When I was a kid, my little brother and I spent many an afternoon playing with our G.I. Joe action figures. As we got older and our behavior got a little more delinquent, we took those same G.I. Joe action figures, strapped fireworks to them, and blew them to smithereens.
What I have since learned is that sitting and watching those toys get blown to holy hell by cherry bombs was shockingly more complex and sophisticated than watching “G.I. Joe: Retaliation.”
This second edition, in what is frighteningly starting to look like a franchise, stars Dwayne Johnson as a special forces soldier named Roadblock, who finds himself on the run with two incredibly attractive, painfully bland compatriots (D.J. Cotrona and Adrianne Palicki), and a dude who wears a mask and has no lines (Ray Park).
Bad things are set in motion by a ludicrous global conspiracy involving an impostor president (Jonathan Pryce, who seems to be the only person having any fun here) and some sort of death satellites.
When events reach a point of desperation, our heroes seek out Bruce Willis, who delivers a few wry line readings, shoots a couple of guns, and happily collects his paycheck.
Really, this entire cast is about as lifelike as plastic figurines. The only spark to be found anywhere in this movie comes from tiny supporting turns by Wu-Tang Clan’s RZA as a blind kung-fu master, and Walton Goggins as the warden of an implausible super-villain, a maximum-security prison.
In fact, I spent most of “G.I. Joe: Retaliation” wishing I was watching a movie where Blind Master RZA and Warden Walton Goggins open up a detective agency together.
This movie was directed by Jon M. Chu, who is probably best known for helming a couple of “Step Up” sequels and a Justin Bieber concert film. I don’t have a lot to say about Chu’s directing other than that he made me long for the evenhanded subtlety of Michael Bay.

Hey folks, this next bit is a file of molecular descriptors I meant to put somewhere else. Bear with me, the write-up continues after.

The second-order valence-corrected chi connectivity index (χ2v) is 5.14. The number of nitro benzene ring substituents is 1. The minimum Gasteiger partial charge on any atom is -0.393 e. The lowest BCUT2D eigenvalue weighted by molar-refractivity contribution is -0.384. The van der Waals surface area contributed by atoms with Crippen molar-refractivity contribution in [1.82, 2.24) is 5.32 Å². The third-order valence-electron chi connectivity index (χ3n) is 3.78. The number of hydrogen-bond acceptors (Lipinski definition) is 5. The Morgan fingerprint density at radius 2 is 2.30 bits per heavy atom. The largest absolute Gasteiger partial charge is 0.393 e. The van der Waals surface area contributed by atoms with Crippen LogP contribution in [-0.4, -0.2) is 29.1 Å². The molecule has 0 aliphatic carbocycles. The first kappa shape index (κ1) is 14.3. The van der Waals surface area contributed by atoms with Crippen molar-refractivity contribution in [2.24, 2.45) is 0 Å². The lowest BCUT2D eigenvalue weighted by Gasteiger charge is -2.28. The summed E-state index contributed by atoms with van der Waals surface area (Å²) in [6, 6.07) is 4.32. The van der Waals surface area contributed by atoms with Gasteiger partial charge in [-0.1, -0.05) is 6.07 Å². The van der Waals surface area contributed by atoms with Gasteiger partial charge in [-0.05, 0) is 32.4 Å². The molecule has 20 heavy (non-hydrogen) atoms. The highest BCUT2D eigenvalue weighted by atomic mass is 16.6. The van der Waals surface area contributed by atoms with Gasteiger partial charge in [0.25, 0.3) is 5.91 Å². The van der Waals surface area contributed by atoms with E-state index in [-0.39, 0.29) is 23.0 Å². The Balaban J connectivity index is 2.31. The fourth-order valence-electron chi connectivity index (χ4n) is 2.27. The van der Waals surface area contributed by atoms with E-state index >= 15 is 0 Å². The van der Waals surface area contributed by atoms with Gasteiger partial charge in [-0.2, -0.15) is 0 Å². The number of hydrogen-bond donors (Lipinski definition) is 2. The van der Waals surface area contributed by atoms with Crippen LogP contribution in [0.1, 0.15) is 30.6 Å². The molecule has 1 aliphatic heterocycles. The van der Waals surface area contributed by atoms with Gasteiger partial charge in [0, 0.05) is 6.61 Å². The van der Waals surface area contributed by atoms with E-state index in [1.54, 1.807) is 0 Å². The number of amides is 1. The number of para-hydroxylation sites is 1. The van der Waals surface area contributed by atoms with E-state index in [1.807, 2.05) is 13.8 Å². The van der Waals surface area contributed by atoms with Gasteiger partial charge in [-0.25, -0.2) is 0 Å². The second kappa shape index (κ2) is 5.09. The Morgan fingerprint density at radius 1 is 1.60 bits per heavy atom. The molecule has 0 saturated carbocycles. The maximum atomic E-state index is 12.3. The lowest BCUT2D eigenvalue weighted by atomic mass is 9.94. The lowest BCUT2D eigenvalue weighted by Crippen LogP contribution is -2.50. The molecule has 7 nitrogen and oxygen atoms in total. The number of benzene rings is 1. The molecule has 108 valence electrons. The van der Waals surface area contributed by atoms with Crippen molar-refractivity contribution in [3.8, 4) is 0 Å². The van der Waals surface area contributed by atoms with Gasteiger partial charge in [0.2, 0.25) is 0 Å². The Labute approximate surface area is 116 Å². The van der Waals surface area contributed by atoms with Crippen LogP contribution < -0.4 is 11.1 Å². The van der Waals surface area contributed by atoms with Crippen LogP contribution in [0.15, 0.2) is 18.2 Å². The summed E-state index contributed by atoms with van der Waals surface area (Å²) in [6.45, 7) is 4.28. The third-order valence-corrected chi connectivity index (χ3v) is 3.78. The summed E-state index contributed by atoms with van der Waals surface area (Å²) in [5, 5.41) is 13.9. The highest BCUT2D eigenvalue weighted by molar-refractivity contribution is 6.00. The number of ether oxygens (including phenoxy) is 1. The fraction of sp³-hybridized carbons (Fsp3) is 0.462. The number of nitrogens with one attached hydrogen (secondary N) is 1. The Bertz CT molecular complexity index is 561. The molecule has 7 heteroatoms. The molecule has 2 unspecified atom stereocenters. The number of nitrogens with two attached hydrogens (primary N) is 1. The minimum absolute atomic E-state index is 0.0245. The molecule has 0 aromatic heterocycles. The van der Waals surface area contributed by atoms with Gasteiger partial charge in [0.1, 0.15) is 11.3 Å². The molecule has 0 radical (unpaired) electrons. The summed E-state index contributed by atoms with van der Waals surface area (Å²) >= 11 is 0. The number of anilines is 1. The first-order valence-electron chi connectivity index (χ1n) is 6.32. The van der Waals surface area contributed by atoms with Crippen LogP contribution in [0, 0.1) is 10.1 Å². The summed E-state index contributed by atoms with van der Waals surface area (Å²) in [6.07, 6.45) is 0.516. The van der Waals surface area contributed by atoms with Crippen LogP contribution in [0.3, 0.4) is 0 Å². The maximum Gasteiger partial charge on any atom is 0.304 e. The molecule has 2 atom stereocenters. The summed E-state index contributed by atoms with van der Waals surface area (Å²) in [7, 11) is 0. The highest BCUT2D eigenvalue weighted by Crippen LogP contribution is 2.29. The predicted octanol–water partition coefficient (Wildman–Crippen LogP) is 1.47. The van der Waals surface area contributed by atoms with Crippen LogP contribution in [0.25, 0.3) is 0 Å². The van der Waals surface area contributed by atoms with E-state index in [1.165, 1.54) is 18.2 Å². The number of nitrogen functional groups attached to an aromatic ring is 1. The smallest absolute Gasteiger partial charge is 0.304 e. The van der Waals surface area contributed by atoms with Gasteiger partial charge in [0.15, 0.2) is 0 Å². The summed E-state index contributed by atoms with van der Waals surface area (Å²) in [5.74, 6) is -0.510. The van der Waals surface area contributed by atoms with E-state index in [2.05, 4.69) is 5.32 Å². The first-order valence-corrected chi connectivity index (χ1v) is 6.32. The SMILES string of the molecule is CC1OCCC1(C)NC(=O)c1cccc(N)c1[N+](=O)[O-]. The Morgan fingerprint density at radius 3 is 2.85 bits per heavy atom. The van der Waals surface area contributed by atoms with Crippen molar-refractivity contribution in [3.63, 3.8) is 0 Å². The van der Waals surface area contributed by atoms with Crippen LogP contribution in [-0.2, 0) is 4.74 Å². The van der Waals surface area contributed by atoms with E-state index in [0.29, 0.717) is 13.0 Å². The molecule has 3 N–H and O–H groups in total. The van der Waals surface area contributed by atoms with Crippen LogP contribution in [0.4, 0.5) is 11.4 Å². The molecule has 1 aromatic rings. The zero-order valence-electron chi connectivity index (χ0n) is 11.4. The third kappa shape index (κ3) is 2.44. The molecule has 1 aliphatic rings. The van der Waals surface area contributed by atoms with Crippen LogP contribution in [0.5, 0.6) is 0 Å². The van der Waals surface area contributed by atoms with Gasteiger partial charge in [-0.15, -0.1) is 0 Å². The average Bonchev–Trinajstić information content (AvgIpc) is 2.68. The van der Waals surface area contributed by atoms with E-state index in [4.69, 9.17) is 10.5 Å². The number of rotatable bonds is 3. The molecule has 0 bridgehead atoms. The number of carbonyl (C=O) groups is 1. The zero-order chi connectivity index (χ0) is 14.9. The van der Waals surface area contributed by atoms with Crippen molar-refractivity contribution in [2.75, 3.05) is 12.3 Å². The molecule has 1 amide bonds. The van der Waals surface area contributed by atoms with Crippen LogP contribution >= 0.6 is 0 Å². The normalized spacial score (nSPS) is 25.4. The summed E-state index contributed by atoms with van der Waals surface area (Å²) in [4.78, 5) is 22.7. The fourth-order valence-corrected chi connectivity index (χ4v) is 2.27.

Let’s set aside for a moment that “G.I. Joe: Retaliation” is a terrible movie made of up thinly connected, bloated, effects-driven action sequences, and focus on the fact that this film wasn’t really made for an American audience.
We have entered a brave new world of moviemaking where international box-office receipts are outpacing the domestic market. Movies are now being made to appeal to as broad an audience as is humanly possible, which means whittling out anything that could be lost in translation between cultures and languages.
Basically, the lowest common denominator somehow actually managed to go lower and now the simpler and more action-driven you can make your movie the better.
“How will it play in Peoria?” has been replaced by “How will it play in Belarus?” With that in mind, we can expect a whole lot more “G.I. Joe: Retaliation” clones to come down the pike.
This is not to say that movies this bad have never existed before, it’s just that now there is a legitimate financial incentive to make them this bad.
Now, I’m not going to start carrying the doomsday placard for cinematic good taste; that has been dead ever since humans started putting images on film.
But what I am saying is that as long as there is money to be made overseas, our global village is going to have to endure some really lousy movies.
“G.I. Joe: Retaliation” is rated PG-13 for intense sequences of combat violence and martial arts action throughout, and for brief sensuality and language.